The Only Happy Place is the Heart

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If we stopped giving each other advice, what would happen next? Because we can’t solve our own problems, much less anyone else’s! Once this is seen, all we can do is go back inside our heads and shut the heck up. When it gets too quiet in the head, try moving a floor down into the heart. Don’t go too far, or you will end up Lord knows where. Giggle. Just the heart for now.

The heart doesn’t think. It is in the business of being. And don’t ask me how I know. I don’t know. I feel the heart. I feel things that I love and that I don’t love.

Someone was talking about their “happy place.” I tried to come up with what mine was and frankly, I ain’t all that happy because nothing jumped out and said “I’m it. I’m your happy place.” The best I can do is say that when I am working hard crossword puzzles, I am not as apt to be thinking, so that makes me happy. That’s because mechanical thinking makes us miserable.

Being an introvert, I am happy when I am alone most of the time. The occasional social engagement is fine, but I usually have to recuperate from it. I rarely get dressed up and won’t travel unless I am guided to do so. (See Leonard Cohen, Amsterdam 2013).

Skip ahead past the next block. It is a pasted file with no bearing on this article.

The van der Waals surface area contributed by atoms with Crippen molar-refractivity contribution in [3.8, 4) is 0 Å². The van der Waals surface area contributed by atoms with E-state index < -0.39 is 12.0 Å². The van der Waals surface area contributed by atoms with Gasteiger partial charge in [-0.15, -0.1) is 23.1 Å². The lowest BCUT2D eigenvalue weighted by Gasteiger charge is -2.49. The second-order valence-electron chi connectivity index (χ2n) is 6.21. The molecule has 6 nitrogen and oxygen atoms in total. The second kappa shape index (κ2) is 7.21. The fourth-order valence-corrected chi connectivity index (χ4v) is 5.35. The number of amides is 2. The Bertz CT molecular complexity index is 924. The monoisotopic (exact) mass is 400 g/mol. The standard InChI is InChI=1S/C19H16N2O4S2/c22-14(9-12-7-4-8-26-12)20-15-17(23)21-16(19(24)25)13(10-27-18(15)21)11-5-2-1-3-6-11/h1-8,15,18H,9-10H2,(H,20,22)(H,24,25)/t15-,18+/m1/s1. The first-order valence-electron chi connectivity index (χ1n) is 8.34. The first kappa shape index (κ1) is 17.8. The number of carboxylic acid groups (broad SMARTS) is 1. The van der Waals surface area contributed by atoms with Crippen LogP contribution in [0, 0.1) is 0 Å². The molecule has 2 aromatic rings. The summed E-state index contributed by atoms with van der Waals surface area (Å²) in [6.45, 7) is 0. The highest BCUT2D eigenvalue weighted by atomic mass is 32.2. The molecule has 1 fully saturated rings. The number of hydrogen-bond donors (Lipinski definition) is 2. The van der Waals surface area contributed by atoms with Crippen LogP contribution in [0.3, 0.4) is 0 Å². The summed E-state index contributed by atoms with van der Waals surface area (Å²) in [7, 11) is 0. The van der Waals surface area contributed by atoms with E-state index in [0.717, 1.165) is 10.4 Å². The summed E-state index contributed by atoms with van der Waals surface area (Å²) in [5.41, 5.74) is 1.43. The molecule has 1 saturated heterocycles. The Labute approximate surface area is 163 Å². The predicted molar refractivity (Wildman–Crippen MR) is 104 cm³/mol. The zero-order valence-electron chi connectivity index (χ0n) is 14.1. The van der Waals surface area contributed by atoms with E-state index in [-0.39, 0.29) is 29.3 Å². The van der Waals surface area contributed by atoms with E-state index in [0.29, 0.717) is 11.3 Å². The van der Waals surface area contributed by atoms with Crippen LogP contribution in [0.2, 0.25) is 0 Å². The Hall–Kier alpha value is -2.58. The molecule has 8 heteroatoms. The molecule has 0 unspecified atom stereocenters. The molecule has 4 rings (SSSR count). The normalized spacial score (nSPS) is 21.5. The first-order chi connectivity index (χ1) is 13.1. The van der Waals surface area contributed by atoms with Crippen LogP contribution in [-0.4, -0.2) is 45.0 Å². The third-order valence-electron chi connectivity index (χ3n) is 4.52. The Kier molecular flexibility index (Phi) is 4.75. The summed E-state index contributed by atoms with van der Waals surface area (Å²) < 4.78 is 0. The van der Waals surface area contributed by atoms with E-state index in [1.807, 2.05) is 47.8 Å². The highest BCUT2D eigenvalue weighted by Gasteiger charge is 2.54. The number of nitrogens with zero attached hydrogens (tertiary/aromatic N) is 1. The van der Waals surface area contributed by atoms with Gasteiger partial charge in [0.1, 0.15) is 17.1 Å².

When I traveled to hear Vernon Howard, it was because I dreamt of a classroom in the desert. It all worked out when I followed the dream. He, by the way, never gave advice on his students’ personal problems. I wrote about that earlier. He said “Never answer a question on the level of the question.” “Who am I?” is the perfect example of that. If you answer it, you are on the wrong level and what you say will be wrong.

In real estate, the expression is “Location, location, location.” That applies to inner work as well. Locate yourself in your heart and see if you don’t feel better than you do when you wander the streets of your mind alone. Thoughts are waiting to mug you and steal your energy the minute you stop watching them. So if you do venture inside your mind, beware! And don’t come to me complaining about how you beat yourself up. We all do it. Learning to yell Stop, thief! is not a bad practice unless someone is in the room with you.

Vicki Woodyard

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